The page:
By Evelyn McDonnell
Da Capo Press, $25.99, 342 pages
Queens of Noise: The Real Story of the Runaways by Evelyn McDonnell gives readers a privy view into the LA rock and roll scene of the late seventies, as well as the details of the lives of the band whom has had more controversy and hearsay than fact when it comes to the details of their lore. The girls who comprised the Runaways were as young as fourteen years old when they began the journey that led to their international success. Having never met each other before, and coming from very different backgrounds, these young women each played the role of a different goddess archetype. They were sexy, athletic, surly, broody, tough as nails, and deeply sensitive. Their youth, coupled with a steady narcotics haze, a hefty amount of manipulation from the media, as well as their management, led to conflicting information about the Runaways.
“We kicked serious ass. We bombed men. We down down doors and blew out walls. We incinerated. We set fire. We devastated.”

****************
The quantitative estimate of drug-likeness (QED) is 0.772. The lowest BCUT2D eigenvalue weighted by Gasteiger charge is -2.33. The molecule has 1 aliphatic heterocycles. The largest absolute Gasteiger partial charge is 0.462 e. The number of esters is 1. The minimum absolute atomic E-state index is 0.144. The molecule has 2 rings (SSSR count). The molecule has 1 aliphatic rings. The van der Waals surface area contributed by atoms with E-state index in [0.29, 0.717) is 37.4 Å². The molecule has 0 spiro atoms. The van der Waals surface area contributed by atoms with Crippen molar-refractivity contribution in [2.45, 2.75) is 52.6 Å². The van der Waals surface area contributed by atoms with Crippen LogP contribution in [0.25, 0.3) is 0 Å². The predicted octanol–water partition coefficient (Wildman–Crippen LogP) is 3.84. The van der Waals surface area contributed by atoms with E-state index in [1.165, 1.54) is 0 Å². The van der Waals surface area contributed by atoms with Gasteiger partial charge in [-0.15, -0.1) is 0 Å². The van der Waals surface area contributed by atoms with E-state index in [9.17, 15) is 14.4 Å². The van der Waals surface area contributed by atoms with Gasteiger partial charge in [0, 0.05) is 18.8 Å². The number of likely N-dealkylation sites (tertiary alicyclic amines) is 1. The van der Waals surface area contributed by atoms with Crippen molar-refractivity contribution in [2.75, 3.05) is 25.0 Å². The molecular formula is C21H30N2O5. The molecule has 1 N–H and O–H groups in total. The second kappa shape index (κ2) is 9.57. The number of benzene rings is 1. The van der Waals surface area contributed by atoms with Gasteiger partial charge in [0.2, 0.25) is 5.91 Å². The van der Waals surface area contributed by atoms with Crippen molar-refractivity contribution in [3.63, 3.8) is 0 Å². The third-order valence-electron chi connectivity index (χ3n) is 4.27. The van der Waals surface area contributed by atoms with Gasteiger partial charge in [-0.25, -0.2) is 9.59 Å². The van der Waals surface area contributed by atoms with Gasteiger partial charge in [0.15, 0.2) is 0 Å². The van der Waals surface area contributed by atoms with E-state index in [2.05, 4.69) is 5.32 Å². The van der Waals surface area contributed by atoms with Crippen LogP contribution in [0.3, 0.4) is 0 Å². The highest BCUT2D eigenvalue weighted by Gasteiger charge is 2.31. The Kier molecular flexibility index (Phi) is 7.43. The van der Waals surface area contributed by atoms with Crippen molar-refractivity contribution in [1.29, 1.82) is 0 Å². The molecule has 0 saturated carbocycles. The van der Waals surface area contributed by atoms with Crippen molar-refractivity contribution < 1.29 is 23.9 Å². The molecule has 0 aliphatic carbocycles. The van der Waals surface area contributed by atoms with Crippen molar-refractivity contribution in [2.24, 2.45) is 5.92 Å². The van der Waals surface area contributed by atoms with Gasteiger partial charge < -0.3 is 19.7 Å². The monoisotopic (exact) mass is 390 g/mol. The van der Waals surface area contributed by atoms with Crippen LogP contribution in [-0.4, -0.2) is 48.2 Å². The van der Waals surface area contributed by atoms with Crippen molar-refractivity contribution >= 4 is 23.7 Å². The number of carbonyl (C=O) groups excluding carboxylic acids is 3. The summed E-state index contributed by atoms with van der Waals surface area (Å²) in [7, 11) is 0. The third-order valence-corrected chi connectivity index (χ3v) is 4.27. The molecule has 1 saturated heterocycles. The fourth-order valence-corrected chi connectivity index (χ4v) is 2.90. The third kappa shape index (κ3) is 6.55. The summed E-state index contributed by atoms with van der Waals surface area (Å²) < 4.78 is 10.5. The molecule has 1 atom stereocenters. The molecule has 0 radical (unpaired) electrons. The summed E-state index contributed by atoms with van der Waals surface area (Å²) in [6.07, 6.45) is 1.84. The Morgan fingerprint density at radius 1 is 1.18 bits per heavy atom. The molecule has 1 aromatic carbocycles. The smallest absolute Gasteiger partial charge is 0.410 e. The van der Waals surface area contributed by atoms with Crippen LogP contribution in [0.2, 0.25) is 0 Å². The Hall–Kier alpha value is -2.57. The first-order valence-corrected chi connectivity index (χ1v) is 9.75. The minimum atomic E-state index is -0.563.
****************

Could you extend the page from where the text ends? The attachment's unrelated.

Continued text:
The difference between other attempts to chronicle the renegades’ lives and this particular incarnation of their history is that Queens of Noise: The Real Story of the Runaways is told through the eyes of a smart, feminist woman who has no ego at stake, no sensationalism to gain, no digs as far as posturing or embellishment–only the desire to craft whatever amount of discernable truth from a compelling story that’s as complex as it is bizarre. The writing is crisp, self-aware, and interesting, with only very occasional use of cliché. Particularly of note is the analysis McDonnell offers as she thoroughly explores the curious circumstances that stunted the Runaways’ lasting success. And as with any good history book, reader will find themselves in rapture with the priceless collection of black and white photos of the girls on stage as well as back stage.
Reviewed by Giovanna Marcus